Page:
12. The process of claim 8 wherein the recycled sintered material is present in amounts of from about 10 to 20 percent by weight.
Description

This is a continuation of application Ser. No. 07/188,700, filed May 4, 1988, now abandoned, which in turn is a continuation of application Ser. No. 06/927,439, filed Nov. 6, 1986 now abandoned.

BACKGROUND OF THE INVENTION

The present invention relates to a process for the desulfurization of gypsum such as natural or by-product phosphogypsum. The present process provides for the coproduction of a solid sintered material and a gaseous effluent containing sulfur dioxide, sulfur or mixtures thereof.

Natural phosphate rock is the primary commercial source of phosphorous. One of the most common methods of producing phosphoric acid from the phosphate rock is the acid or wet process. The wet process comprises digesting the phosphate rock with a strong mineral acid, e.g., sulfuric acid, to release phosphoric acid. The solid residue of the wet process is impure calcium sulfate or phosphogypsum. Phosphogypsum has, until recently, been considered a waste product of the wet process having no commercial value and thus great mounds of phosphogypsum have accumulated near and around phosphoric acid plants. These mounds of phosphogypsum pose an environmental problem due to the acidulation of rainwater runoff from the soluble compounds in the phosphogypsum.

One commercially valuable process which converts phosphogypsum into useful products is disclosed in U.S. Pat. No. 4,503,018 issued to Gardner et al. (Gardner) which is incorporated by reference in its entirety. The Gardner process produces sulfur and/or sulfur dioxide from gypsum by thermal decomposition of the gypsum. More specifically, Gardner pelletizes a mixture of fine coal and fine gypsum material and charges the pellets to a travelling grate where the pellets are heated under suitable conditions to produce a gaseous effluent containing sulfur dioxide and/or sulfur. After the pellets have undergone the thermal decomposition, the lime residue may be sold or used in conventional applications. Gardner teaches that other carbonaceous material or reducing materials such as coke, petroleum coke, elemental sulfur, pyrite and other sulfides may be used in place of coal.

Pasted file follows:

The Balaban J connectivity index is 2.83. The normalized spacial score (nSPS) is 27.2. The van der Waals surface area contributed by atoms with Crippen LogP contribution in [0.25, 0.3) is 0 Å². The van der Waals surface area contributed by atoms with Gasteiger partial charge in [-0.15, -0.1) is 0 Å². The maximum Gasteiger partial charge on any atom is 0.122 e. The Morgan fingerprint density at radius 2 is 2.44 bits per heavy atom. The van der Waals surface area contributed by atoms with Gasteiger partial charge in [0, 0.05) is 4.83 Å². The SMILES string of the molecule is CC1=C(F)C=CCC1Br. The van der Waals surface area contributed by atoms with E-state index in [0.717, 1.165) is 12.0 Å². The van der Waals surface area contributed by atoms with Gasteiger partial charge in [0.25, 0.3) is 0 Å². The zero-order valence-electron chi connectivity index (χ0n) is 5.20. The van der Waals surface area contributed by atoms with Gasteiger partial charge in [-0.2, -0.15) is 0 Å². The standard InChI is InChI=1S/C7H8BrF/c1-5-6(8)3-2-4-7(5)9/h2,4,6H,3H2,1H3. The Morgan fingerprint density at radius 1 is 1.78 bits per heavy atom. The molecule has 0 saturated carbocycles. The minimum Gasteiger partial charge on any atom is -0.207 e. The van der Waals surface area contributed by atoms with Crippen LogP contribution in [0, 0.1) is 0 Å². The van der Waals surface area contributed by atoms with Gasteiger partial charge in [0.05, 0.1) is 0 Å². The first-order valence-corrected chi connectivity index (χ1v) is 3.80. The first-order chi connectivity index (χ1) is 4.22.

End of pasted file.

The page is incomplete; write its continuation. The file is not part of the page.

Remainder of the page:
While the Gardner process is a viable method of converting phosphogypsum into usable products, those skilled in the art are continuously striving to find methods of improving the efficiency of the Gardner process and provide a more economical means of utilizing the phosphogypsum. Surprisingly, the present inventors have discovered that use of the combination of carbonaceous material and pyrite as a feed mix provides significant and unexpected advantages over use of coal or pyrite alone.

SUMMARY OF THE INVENTION

The present invention relates to an improvement to the Gardner process by supplementing the pelletized mixture with a pyritic material or its equivalent in terms of Fe or S content. By using a pyritic material and carbonaceous material in the pelletized mixture, a sintered product is produced having improved chemical and physical properties, the sulfur content of the gaseous effluent is increased, the overall sulfur removal efficiency of the process is increased and the consumption of expensive carbonaceous fuel is reduced.

BRIEF DESCRIPTION OF THE DRAWINGS

FIG. 1 is a diagramatic section view of a travelling grate suitable for use in the present invention.

FIG. 2 is a diagramatic plan view of a circular travelling grate suitable for use in the present invention.

FIG. 3 is graph showing the SO2 concentration versus sintering time for Examples 1 and 2.

DESCRIPTION OF THE PREFERRED EMBODIMENTS